The ignorance of what a depression is really about – namely that it is caused by exhausting over-dreaming – means that it is easy to believe that the differences between each depression are more important than their common features. This is not helpful at all.
Listen to this Twelvth Audio of the “Depression Help” series and you can also read the accompanying blog post.
Listen/download to my audio: Is each depression different with its own root cause?
Read my Depression Help Blog post: Is each depression different with its own root cause?
1: Three stage programme
Audio 2: More than Depression Tips
Audio 3: Two Suggestions
Audio 4: Talking is last thing
Audio 5: Vicious and Virtuous
Audio 6: Depression like a Twisted Ankle
Audio 7: Ignorance of Depression
Audio 8: How do you feel?
Audio 9: Timelines and Life Stories
Audio 10 : Ask the right questions
Audio 11: Three reframes
Audio 12: Is each depression unique?
Audio 13: Drowning in Depression
Not too long ago, it was put to me that everyone’s depression has a different root cause and so everyone must find their own way out of their depression. This statement seems impossible to argue with as of course we are all different, unique even. And so every journey into a depression will be different as will every place where a depressed person find themselves. But the more I have pondered this, the less I like it. For those lost in their very own “unique” depression trance, it is surely dangerous to approach it this way.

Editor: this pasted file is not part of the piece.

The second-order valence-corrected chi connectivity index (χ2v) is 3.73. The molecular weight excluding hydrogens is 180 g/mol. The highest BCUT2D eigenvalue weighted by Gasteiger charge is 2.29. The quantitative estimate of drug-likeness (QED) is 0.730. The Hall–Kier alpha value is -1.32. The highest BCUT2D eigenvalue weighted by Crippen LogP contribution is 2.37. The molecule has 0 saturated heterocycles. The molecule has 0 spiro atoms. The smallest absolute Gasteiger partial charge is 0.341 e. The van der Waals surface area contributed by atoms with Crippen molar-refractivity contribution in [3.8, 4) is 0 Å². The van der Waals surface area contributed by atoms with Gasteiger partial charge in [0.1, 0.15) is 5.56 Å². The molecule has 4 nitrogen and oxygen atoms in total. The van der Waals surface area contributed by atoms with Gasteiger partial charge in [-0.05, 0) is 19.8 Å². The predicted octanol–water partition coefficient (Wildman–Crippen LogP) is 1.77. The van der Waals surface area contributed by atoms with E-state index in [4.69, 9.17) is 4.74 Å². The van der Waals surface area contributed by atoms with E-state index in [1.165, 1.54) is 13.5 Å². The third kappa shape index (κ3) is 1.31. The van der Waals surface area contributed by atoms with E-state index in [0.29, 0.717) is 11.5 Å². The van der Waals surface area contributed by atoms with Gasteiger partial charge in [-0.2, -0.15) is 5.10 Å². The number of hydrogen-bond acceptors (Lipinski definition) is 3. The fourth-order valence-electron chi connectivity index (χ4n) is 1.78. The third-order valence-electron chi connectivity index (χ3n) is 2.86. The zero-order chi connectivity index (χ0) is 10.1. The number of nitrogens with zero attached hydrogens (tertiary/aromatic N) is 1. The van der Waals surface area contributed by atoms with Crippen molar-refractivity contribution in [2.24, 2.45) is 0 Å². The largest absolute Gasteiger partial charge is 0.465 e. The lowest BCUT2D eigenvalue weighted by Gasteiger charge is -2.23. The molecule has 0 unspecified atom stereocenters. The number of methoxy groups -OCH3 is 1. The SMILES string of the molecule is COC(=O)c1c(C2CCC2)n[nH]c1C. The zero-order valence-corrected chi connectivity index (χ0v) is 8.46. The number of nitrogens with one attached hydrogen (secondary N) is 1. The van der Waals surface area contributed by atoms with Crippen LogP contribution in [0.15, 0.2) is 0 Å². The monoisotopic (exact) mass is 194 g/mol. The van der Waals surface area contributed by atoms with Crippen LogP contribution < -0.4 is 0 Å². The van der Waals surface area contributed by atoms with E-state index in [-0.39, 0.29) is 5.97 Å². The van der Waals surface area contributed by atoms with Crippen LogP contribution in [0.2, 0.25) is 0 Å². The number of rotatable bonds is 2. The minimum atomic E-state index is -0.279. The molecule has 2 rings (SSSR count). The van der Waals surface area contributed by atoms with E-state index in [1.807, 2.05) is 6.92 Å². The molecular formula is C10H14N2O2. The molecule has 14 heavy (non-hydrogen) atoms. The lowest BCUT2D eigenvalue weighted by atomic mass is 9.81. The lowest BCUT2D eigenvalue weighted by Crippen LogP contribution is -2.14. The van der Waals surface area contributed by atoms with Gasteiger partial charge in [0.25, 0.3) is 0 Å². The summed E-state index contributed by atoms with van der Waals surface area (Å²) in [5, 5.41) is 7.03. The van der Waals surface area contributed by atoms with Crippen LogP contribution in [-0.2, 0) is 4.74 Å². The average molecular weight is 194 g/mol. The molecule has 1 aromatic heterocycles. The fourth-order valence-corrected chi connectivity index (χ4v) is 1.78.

Each depression is endured by a person who is on their own unique life journey with different life experiences, of a different age, with different ways of thinking, making a different use of their imagination and coping well or badly and yes differently with the exhaustion and terror of their minds losing control.
But most depressions will have at their core useless worrying, dreaming too much, feeling worse in the morning and being trapped in their mind in a state of terrifying nervous exhaustion. And this will be true even if there are environmental factors that go back to a childhood lived with depressed parents, or to poor nutrition that impacts on mood or even to biological factors that impact on serotonin and other neurotransmitters
It will be no help to these depressed people to propagate the appealing but dangerous idea that their depression has a unique root cause. Will it not entrap them further and keep them even more isolated and alone in their thoughts and rumination?